This worries Marge. She’s seeing Lisa become more and more invested in this project, and she thinks that Homers plan is falling apart. But, Homer decides to just one-up her. They’re going to sign up for the colony as well. That’s right, every member of the Simpsons family is now signed up to travel to Mars. Lisa immediately realizes that there must be some sort of scam to this whole thing, but she decides to be stubborn too and just embrace it. So now we have an interplanetary game of chicken going on.
All of the potential colonists are then assembled, and told that as a final experiment they’re all going to have to test some close quarters, and live in one of the habitats to see if they’re actually able to survive the experience. So, the Simpsons and a bunch of other Springfield weirdoes like Principal Skinner and Comic Book Guy then pile into the habitat, and get to work trying to live together for a week.
Lisa’s convinced that this will be the final straw for Marge, but something horrible happens. Marge ends up loving it. She realizes that all of the maintenance and work that needs to be done to the habitat every day is basically just chores, so she’s actually been training for this her whole adult life. Plus, so much of it is based around worrying about multiple possible catastrophes, which is just mother hood. Marge quickly picks up absolutely everything, and begins to become a better astronaut than Lisa, which starts to infuriate Lisa.
This week-long experiment finally ends, and Barry and Paul end up deciding something surprising. Of their group only Lisa and Marge have succeeded, and they’re now finalists to become the colonists. Which is when Lisa finally snaps. She tells Marge that she knows what Marge is doing, and that it won’t work so she might as well give up. But, Marge has something shocking to say. She actually has really started liking this thing, and legitimately wants to stay with the project.
So, it looks like Lisa and Marge are going to Mars in ten years! Well, not exactly. Because it turns out that there’s a rival group of scientists trying to send a privately funded colony to Mars, and this other group has moved their launch up. Paul and Barry freak out about being overshadowed and decide to move their launch up as well. So, like a couple years earlier? No. They’re going to launch their colonists to Mars in a week. And, when that’s announced every single colonist bails.
Except Marge and Lisa. They’re now trapped in their game of chicken, and neither one will back down. Homer does his best to keep them from doing anything stupid, but we see that they keep arguing until they’re literally suited up and sitting in the rocket the next week. They keep arguing, complaining about each other, until they have a heartfelt talk in the cockpit, and realize how insane this all is. They announce that they’ve changed their mind, and want to get off the ship.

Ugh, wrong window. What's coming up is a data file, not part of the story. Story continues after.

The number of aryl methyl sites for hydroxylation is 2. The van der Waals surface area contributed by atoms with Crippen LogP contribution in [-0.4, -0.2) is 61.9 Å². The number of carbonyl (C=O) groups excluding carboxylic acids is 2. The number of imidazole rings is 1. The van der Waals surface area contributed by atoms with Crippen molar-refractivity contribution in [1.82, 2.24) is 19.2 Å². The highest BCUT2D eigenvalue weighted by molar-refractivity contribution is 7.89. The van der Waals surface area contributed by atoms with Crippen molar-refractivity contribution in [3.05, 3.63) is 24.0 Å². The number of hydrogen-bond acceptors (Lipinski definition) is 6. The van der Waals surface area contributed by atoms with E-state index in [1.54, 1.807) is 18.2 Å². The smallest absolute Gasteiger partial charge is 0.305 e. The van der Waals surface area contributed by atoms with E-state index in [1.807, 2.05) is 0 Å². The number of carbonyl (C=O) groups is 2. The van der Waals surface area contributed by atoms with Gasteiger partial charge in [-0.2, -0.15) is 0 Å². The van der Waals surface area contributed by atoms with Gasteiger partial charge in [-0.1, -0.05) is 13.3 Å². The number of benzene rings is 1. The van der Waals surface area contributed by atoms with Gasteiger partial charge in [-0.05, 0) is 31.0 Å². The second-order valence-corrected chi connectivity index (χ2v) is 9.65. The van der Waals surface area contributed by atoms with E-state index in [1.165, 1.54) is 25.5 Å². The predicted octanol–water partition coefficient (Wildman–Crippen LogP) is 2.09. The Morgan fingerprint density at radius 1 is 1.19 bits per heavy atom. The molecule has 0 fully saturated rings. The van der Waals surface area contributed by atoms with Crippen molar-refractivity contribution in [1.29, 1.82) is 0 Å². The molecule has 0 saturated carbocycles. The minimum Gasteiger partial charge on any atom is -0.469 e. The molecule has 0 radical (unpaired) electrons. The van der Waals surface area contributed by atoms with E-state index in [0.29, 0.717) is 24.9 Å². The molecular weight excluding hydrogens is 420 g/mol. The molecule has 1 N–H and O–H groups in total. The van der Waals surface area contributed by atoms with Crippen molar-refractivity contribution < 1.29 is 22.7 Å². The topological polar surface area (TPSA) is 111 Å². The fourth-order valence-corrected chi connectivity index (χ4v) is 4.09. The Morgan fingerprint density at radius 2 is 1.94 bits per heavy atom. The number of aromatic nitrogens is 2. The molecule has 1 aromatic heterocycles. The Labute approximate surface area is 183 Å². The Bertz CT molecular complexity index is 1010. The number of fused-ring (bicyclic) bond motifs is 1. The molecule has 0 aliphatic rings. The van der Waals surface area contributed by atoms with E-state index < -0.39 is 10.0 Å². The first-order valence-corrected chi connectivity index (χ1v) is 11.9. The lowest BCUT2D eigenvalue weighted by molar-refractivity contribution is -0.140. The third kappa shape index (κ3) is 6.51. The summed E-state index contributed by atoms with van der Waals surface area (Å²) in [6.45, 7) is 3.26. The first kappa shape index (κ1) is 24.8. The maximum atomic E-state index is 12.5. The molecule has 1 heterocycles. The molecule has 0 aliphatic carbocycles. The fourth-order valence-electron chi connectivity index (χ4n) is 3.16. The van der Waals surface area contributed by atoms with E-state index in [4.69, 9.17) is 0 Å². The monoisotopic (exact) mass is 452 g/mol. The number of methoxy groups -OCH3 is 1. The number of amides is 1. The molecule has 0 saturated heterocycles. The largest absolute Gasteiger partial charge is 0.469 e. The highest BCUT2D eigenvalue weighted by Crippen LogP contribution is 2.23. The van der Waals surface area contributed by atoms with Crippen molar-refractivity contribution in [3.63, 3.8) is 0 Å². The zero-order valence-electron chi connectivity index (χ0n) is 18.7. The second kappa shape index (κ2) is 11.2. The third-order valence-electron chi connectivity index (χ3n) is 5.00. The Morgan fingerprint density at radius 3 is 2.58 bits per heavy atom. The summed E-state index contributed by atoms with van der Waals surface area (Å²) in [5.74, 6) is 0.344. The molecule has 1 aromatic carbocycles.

But, Paul and Barry ignore them, and trigger the launch. And, nothing happens. Turns out the rocket was a fake, and this whole thing was a scam. They tell Marge and Lisa that this was all done to inspire future generations to care about space travel, but I assume it’s actually some sort of money-laundering scheme. But, regardless of the reason, Marge and Lisa aren’t going to Mars. So, the Simpsons head home and Marge and Lisa’s relationship is better than ever.
This is an incredibly weird episode. But, I kind of liked it. The central idea, that the goddamn Simpsons are going to be colonists on goddamn Mars is completely ridiculous and absurd, but by focusing it instead on Marge and Lisa’s stubborn duel is actually a good idea. Having the whole episode revolve around a petty squabble between Marge and Lisa that’s all based on trickery and rebellion is kind of hilarious, and gives us some pretty great stakes in the episode. My only real problem with it is the fact that it just kind of gets swept aside at the end. Their reconcillation is so rushed and weird, and it really does feel like one of those episode where they wished they could have made it five minutes longer for some real conclusion, but were racing the clock. I guess that egg stuff was too important to cut to give us a decent ending.
Take Away: Don’t be so stubborn that you’re willing to die on another planet rather than tell someone they’re right and you’re wrong.
“The Marge-ian Chronicles” was written by Brian Kelley and directed by Chris Clements, 2016.
Categories: Lifetime of Simpsons